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Part 1 of a 2-part story detailing the real-life forensics effort that got to the bottom of a break-in at a major IT infrastructure player.
Imagine if, at the very time you are in discussions with a security services company about beefing up your defenses, you find that your company has been compromised. But the intruder, rather than attacking your company's network, instead uses your servers as a launching pad for attacks on other companies, making your firm an unwitting accomplice.
This is the scenario that faced IT managers at a company we'll call BlueLeaf. Although we've changed its name for obvious reasons, along with the names of other relevant companies and locations, the story about the attack - and, more importantly, its resolution - is true. The only name that has not been changed is that of Riptech, the security services firm that helped BlueLeaf get to the bottom of the attack.
At the time of the incident, BlueLeaf used a Check Point firewall to protect its corporate network, but the system administrator rarely reviewed logs generated by the firewall. BlueLeaf had not implemented intrusion detection capabilities.
BlueLeaf learned of the incident when from an unrelated firm that contacted BlueLeaf corporate administrators in response to a network attack that originated from a server located at BlueLeaf headquarters. The company demanded that BlueLeaf take all necessary steps to terminate the attack.
In the absence of diligent firewall and intrusion detection monitoring, BlueLeaf was only able to determine retroactively that one of its systems was compromised. This is representative of the plight at many corporations. Often a compromise is only noticed if an intruder affects system performance to such an extent that a system administrator is forced to investigate the cause, such as when an intruder accidentally fills a hard drive with captured passwords.
In the BlueLeaf case, while the intruder launched his attack from a server within the BlueLeaf network, he happened to attack an outside systems that was being monitored for such activity. When the system administrator of the attacked network detected the hostile activity, he quickly notified BlueLeaf system administrators.
After further investigation, Riptech soon discovered that BlueLeaf was actually used as a launching point for numerous attacks, several of which involved US military systems. It is important to note that only one company contacted BlueLeaf to complain; therefore, it is probably safe assume to that several compromised organizations were unaware of the attacks. It is also safe to assume that if BlueLeaf had not been notified by the compromised organization, BlueLeaf's system may have remained compromised for months without notice.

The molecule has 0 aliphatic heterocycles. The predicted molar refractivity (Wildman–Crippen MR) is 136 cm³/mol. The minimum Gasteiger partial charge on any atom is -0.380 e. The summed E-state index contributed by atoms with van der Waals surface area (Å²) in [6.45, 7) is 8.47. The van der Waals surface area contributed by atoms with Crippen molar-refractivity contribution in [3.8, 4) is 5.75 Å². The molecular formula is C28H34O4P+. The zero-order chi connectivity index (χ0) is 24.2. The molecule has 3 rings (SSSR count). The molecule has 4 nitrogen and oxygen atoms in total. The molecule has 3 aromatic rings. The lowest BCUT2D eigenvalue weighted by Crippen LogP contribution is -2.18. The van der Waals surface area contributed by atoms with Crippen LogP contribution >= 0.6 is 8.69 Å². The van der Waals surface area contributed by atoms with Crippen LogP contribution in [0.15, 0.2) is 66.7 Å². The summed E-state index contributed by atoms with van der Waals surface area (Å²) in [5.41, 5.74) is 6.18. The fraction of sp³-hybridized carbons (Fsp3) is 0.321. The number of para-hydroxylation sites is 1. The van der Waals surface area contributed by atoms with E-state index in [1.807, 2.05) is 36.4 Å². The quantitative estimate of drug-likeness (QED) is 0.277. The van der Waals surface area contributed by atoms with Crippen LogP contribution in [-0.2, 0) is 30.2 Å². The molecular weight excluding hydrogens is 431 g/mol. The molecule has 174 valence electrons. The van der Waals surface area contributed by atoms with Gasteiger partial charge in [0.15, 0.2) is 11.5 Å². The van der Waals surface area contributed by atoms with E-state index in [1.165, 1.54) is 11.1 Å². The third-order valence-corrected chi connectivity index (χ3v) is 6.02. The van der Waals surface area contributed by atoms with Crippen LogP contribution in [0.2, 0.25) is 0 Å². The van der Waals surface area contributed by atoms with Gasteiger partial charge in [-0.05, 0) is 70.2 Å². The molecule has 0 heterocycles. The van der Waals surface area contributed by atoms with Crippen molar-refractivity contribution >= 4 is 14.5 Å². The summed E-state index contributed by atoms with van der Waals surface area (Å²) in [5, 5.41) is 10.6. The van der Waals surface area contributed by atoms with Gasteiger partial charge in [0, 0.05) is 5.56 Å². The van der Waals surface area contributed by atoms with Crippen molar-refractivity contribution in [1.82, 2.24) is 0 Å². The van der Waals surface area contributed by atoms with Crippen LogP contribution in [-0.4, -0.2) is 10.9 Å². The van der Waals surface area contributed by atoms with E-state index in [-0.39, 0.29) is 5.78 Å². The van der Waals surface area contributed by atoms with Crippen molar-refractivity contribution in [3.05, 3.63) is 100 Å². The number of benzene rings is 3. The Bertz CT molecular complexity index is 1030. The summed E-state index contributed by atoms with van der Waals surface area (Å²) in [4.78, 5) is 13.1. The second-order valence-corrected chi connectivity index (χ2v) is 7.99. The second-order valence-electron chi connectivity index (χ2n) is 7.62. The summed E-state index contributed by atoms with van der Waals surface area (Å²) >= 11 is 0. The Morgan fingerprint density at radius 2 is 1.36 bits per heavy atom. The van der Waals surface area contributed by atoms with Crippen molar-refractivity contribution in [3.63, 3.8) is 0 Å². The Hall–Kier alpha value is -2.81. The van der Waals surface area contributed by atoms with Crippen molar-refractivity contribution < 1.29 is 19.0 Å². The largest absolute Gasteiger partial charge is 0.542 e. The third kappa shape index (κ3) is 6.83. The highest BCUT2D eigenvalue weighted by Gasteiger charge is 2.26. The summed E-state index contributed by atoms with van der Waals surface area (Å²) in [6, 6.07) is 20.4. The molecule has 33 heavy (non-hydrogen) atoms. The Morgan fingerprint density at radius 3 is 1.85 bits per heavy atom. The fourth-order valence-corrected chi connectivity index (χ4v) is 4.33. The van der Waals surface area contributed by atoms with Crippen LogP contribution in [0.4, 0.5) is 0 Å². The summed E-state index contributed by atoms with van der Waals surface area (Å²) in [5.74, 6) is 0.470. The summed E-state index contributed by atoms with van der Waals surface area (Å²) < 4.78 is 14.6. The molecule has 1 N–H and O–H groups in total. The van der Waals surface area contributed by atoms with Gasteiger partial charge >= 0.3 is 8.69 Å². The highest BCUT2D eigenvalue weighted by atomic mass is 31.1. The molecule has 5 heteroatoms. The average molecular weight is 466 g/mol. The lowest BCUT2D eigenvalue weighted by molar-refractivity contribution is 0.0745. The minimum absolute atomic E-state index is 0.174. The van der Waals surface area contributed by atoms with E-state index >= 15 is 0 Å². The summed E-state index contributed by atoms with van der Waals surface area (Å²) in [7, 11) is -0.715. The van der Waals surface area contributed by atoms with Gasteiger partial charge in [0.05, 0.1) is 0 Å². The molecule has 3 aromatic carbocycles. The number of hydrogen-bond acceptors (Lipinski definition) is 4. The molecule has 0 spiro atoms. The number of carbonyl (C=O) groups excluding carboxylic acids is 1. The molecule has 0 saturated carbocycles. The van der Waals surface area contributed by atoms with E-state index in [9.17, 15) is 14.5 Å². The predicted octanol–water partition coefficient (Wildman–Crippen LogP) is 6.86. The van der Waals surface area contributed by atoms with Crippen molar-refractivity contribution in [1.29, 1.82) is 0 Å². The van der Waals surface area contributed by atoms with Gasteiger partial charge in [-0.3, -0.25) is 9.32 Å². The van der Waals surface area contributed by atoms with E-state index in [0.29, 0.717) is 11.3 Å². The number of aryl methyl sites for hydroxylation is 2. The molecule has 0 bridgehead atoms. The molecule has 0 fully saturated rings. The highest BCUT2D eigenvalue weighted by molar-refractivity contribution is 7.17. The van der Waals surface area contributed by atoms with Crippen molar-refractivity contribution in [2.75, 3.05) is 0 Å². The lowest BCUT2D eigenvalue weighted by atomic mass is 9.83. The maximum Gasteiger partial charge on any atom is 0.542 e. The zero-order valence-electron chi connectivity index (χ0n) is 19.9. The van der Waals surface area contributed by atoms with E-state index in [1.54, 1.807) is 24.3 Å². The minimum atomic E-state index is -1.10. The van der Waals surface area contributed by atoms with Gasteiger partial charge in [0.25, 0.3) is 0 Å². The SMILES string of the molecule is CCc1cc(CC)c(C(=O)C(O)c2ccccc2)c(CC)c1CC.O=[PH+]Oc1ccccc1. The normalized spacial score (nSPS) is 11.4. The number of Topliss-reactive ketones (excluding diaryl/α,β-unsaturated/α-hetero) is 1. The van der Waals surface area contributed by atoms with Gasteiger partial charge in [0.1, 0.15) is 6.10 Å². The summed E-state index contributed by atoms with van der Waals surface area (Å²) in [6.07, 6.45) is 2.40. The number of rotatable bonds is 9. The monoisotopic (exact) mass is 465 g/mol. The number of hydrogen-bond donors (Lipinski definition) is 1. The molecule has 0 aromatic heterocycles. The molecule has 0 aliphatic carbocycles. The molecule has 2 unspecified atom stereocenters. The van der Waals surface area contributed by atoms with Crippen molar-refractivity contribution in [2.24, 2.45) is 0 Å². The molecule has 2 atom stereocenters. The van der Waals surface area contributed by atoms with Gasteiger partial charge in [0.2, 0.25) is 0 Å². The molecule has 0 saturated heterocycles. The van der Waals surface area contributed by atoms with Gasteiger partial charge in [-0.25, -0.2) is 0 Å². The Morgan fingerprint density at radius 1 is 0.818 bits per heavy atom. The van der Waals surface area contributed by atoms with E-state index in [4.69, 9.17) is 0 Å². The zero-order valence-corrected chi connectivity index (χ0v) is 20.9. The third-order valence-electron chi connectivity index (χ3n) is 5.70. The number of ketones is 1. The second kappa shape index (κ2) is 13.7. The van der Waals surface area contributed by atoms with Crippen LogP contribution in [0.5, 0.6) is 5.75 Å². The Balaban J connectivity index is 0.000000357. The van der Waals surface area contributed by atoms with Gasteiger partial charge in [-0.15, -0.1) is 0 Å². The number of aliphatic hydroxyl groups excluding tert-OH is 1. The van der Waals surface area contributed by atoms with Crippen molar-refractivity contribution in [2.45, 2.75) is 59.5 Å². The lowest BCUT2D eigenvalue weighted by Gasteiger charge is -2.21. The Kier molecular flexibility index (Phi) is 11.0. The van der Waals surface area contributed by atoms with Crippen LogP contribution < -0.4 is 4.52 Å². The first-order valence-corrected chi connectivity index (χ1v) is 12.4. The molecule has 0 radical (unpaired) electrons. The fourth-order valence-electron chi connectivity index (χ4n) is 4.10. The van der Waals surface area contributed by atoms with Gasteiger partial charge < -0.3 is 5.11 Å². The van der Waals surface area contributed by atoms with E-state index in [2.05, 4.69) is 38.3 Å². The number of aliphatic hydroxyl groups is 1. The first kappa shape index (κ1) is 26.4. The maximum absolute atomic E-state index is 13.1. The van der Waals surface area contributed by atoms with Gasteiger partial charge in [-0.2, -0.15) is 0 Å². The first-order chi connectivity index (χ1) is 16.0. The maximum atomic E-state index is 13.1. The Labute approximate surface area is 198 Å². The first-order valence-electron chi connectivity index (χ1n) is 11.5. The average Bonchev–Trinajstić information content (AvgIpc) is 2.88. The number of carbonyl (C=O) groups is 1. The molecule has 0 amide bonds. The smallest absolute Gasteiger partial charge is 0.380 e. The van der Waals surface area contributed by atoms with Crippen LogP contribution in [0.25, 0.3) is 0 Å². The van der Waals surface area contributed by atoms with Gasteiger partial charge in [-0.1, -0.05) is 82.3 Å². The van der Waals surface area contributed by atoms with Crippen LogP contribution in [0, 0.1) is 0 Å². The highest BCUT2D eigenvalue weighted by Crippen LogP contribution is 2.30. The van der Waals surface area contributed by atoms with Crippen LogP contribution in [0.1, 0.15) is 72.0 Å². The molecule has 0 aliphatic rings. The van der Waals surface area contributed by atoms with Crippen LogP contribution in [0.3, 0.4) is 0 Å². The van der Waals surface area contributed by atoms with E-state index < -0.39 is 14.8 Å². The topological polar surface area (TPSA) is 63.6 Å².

Following is a day-by-day account of the security incident and the follow-up investigation at BlueLeaf.
Day 1: The initial call
BlueLeaf administrators spent the first day conducting an internal investigation of the potential compromise. Through their initial investigation, the administrators discovered that one FTP server was sending a large volume of traffic to various external IP addresses. BlueLeaf administrators reviewed the system in question, but were unable to detect any signs of compromise or identify suspicious programs that could be the source of the attacks.
At this point, Riptech was contacted to analyze the intrusion and help BlueLeaf recover from the compromise. After an initial telephone interview regarding the incident, a Riptech consultant was sent onsite to assist BlueLeaf. In addition, Riptech advised BlueLeaf administrators to disconnect the network connection of the compromised system to prevent further damage by the hacker to both internal and external systems.
Although BlueLeaf system administrators were highly competent, they did not possess the security experience required to identify the source and nature of the attack, as the hackers were particularly skilled at hiding their presence. In addition, by attempting to identify the hacker responsible for compromising the system, BlueLeaf administrators risked destroying potential evidence, as well as destroying the system itself by accidentally tripping on the equivalent of a hacker landmine.